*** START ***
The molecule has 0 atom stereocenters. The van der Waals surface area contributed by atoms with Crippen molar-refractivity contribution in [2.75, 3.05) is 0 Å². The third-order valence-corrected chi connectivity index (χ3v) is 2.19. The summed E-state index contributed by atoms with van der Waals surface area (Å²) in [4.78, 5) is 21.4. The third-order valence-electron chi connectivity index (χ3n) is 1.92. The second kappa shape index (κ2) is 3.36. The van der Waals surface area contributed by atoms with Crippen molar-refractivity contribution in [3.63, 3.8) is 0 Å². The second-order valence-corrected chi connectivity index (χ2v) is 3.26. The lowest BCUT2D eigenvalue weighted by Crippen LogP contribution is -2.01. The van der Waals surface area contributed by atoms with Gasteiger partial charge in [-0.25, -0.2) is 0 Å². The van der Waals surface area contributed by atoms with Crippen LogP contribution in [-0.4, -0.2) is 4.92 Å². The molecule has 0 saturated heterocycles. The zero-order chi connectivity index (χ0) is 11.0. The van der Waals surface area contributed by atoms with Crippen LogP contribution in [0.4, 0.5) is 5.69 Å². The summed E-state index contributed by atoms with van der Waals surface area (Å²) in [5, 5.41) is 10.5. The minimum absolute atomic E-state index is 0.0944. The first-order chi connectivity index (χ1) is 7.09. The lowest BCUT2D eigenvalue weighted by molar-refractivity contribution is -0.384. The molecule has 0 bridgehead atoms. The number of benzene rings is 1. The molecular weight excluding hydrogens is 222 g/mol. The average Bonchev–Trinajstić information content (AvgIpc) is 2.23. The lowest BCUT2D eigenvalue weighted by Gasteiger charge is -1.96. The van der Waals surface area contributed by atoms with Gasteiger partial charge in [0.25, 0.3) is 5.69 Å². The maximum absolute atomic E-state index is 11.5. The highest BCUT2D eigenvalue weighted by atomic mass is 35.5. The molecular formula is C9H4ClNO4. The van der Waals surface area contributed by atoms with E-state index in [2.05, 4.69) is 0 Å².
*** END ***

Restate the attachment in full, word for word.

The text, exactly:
The molecule has 0 atom stereocenters. The van der Waals surface area contributed by atoms with Crippen molar-refractivity contribution in [2.75, 3.05) is 0 Å². The third-order valence-corrected chi connectivity index (χ3v) is 2.19. The summed E-state index contributed by atoms with van der Waals surface area (Å²) in [4.78, 5) is 21.4. The third-order valence-electron chi connectivity index (χ3n) is 1.92. The second kappa shape index (κ2) is 3.36. The van der Waals surface area contributed by atoms with Crippen molar-refractivity contribution in [3.63, 3.8) is 0 Å². The second-order valence-corrected chi connectivity index (χ2v) is 3.26. The lowest BCUT2D eigenvalue weighted by Crippen LogP contribution is -2.01. The van der Waals surface area contributed by atoms with Gasteiger partial charge in [-0.25, -0.2) is 0 Å². The van der Waals surface area contributed by atoms with Crippen LogP contribution in [-0.4, -0.2) is 4.92 Å². The molecule has 0 saturated heterocycles. The zero-order chi connectivity index (χ0) is 11.0. The van der Waals surface area contributed by atoms with Crippen LogP contribution in [0.4, 0.5) is 5.69 Å². The summed E-state index contributed by atoms with van der Waals surface area (Å²) in [5, 5.41) is 10.5. The minimum absolute atomic E-state index is 0.0944. The first-order chi connectivity index (χ1) is 7.09. The lowest BCUT2D eigenvalue weighted by molar-refractivity contribution is -0.384. The molecule has 0 bridgehead atoms. The number of benzene rings is 1. The molecular weight excluding hydrogens is 222 g/mol. The average Bonchev–Trinajstić information content (AvgIpc) is 2.23. The lowest BCUT2D eigenvalue weighted by Gasteiger charge is -1.96. The van der Waals surface area contributed by atoms with Gasteiger partial charge in [0.25, 0.3) is 5.69 Å². The maximum absolute atomic E-state index is 11.5. The highest BCUT2D eigenvalue weighted by atomic mass is 35.5. The molecular formula is C9H4ClNO4. The van der Waals surface area contributed by atoms with E-state index in [2.05, 4.69) is 0 Å².